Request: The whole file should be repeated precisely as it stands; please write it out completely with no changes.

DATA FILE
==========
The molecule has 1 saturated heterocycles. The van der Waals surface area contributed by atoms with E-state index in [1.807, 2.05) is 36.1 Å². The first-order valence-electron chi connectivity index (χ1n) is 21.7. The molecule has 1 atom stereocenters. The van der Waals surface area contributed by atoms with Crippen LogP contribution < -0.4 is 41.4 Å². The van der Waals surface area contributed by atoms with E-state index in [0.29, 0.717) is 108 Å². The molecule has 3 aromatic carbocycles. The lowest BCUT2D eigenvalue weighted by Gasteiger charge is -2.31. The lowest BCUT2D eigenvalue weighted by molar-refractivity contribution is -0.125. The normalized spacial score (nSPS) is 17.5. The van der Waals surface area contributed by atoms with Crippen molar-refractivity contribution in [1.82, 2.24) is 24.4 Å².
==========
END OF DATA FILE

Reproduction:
The molecule has 1 saturated heterocycles. The van der Waals surface area contributed by atoms with E-state index in [1.807, 2.05) is 36.1 Å². The first-order valence-electron chi connectivity index (χ1n) is 21.7. The molecule has 1 atom stereocenters. The van der Waals surface area contributed by atoms with Crippen LogP contribution < -0.4 is 41.4 Å². The van der Waals surface area contributed by atoms with E-state index in [0.29, 0.717) is 108 Å². The molecule has 3 aromatic carbocycles. The lowest BCUT2D eigenvalue weighted by Gasteiger charge is -2.31. The lowest BCUT2D eigenvalue weighted by molar-refractivity contribution is -0.125. The normalized spacial score (nSPS) is 17.5. The van der Waals surface area contributed by atoms with Crippen molar-refractivity contribution in [1.82, 2.24) is 24.4 Å².